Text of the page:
Recent research that we’ve conducted in our lab at the University of Wisconsin-Madison—very new work that’s not yet published—asked whether these specific brain circuits can be altered by regular practice in simple mindfulness meditation.
The answer is yes—but you need several thousand hours of practice before you see real change. Unlike the other constituents of well-being, it takes a while to improve your resilience. It’s not something that is going to happen quickly—but this insight can still motivate and inspire us to keep meditating.
With mindfulness studies, never has the power of positivity gained so much credibility. No doubt, having a positive outlook on any experience can be the key to experiencing joy. This could be described as our ability to focus on our positive experiences while learning from the negative ones, as well as the ability to see other human beings as grounded in basic innate goodness.
Davidson explains how individuals who suffer from depression show activation in the brain circuit that underlies outlook, but it doesn’t last long. To improve one’s outlook, studies have shown that practicing love, kindness, and compassion may alter this circuitry “quite quickly, after a very, very modest dose of practice.”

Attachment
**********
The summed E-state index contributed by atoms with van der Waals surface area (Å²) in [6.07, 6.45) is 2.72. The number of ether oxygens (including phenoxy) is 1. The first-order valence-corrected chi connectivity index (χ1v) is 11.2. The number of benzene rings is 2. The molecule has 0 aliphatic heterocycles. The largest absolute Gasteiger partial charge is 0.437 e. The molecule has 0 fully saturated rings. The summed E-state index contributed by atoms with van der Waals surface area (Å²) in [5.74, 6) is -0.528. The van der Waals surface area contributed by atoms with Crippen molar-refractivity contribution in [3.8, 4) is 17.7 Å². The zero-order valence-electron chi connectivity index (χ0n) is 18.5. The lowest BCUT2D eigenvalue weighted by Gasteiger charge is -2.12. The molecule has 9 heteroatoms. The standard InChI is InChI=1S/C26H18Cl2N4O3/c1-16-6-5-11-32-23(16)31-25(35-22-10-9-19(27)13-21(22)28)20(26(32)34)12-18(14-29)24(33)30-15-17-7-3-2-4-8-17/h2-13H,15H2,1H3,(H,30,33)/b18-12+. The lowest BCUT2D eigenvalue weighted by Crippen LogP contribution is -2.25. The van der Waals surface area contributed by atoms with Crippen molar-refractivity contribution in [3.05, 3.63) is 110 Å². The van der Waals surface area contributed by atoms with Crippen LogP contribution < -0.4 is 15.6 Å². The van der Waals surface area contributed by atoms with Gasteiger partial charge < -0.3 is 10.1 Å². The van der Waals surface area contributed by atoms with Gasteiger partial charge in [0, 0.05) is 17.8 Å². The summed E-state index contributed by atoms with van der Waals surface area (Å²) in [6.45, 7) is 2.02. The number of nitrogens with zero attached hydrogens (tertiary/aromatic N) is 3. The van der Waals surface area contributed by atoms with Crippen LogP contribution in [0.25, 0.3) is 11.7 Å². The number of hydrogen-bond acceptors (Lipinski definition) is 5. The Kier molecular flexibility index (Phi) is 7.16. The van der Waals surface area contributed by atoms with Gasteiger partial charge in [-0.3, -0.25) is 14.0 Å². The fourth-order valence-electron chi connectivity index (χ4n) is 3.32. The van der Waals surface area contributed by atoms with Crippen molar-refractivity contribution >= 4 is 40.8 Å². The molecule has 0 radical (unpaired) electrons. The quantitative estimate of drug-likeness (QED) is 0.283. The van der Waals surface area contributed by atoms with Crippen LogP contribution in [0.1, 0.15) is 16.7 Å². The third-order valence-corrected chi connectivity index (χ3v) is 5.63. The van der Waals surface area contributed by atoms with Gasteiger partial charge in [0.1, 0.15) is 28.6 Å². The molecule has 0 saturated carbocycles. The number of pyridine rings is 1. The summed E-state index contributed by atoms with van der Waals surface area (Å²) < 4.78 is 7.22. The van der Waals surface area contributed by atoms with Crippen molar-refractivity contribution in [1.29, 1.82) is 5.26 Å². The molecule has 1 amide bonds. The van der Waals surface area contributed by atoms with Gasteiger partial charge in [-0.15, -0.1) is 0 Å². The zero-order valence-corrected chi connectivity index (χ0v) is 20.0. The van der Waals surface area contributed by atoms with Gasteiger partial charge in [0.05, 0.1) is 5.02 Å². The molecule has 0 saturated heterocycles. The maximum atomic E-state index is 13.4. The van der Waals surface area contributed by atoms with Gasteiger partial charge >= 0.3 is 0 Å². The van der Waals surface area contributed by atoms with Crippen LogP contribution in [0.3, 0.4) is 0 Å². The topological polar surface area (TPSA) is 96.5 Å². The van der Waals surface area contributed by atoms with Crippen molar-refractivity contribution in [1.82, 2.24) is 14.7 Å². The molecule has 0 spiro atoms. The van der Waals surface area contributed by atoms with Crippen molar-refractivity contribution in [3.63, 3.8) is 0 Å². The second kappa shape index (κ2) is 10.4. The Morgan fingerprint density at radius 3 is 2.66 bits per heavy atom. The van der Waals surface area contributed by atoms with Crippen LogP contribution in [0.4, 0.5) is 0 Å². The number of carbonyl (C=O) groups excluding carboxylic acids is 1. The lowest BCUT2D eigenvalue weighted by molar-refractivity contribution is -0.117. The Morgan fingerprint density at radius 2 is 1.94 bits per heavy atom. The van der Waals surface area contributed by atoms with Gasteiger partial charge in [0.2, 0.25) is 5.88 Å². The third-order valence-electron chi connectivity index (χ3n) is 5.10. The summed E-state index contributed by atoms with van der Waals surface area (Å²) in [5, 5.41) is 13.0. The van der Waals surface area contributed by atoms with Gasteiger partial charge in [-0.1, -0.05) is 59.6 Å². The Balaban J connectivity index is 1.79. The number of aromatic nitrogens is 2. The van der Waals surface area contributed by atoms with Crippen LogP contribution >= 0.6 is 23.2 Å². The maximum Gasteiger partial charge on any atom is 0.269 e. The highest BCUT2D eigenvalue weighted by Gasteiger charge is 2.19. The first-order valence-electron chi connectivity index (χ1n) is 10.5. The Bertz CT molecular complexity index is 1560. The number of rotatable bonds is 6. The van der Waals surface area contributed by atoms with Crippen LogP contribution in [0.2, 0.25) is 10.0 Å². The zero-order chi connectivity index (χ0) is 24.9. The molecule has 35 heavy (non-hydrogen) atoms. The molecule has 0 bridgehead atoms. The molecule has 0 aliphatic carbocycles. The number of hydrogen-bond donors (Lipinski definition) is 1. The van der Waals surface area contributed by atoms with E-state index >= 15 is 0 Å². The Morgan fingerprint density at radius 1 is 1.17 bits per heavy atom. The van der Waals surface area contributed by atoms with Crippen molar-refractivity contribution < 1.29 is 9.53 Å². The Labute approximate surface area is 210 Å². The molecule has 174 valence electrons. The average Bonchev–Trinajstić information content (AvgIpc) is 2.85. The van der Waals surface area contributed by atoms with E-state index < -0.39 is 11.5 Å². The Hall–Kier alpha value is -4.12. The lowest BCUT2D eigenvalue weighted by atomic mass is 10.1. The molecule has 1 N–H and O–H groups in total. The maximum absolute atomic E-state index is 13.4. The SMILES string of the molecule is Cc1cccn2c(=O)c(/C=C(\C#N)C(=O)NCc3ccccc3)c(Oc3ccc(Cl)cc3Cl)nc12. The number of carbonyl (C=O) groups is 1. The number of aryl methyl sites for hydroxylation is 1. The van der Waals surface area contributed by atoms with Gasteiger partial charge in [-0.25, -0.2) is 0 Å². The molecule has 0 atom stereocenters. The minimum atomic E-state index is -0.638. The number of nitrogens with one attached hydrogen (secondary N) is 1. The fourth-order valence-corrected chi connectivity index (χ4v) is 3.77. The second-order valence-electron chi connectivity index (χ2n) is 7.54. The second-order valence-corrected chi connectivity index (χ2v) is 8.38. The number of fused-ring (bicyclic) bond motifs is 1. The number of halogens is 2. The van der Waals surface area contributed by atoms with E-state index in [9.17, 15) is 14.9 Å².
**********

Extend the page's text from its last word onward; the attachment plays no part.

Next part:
We published a study in 2013 where individuals who had never meditated before were randomly assigned to one of two groups. One group received a secular form of compassion training and the other received cognitive reappraisal training, an emotion-regulation strategy that comes from cognitive therapy. We scanned people’s brains before and after two weeks of training, and we found that in the compassion group, brain circuits that are important for this positive outlook were strengthened. After just seven hours—30 minutes of practice a day for two weeks—we not only saw changes in the brain, but these changes also predicted kind and helpful behavior.
This is interesting. How often do you look at the good? On a collective note, imagine how much the world would change if we focused on our similarities and the things that unite us, instead of what makes us different?
While we’re on the subject of emotional intelligence, it’s important to bring up research regarding the science of the heart conducted by the HeartMath Institute. They show what positive emotions can do to our biology, how they affect our electromagnetic field, and how this field interacts with us and those around us. They have also shown that the heart actually sends messages to the brain, and that positive emotions can have a great effect on how we feel.
How we feel and learning to regulate our emotions is showing huge correlations with human biology.
An interesting study out of Harvard found that most people are not really paying attention to what they’re doing 47 percent of the time. We’re not talking about ADHD here either. It was a study on happiness, and perhaps this goes to show just how much human beings are not stimulated by their environment. Attention issues are not usually the result of problems with the mind, but a lack of passion that results from not following the heart. This is our current human experience: we are forced from birth into doing and participating in things we may not want to participate in. Perhaps the lack of stimulation within the current human experience is the problem?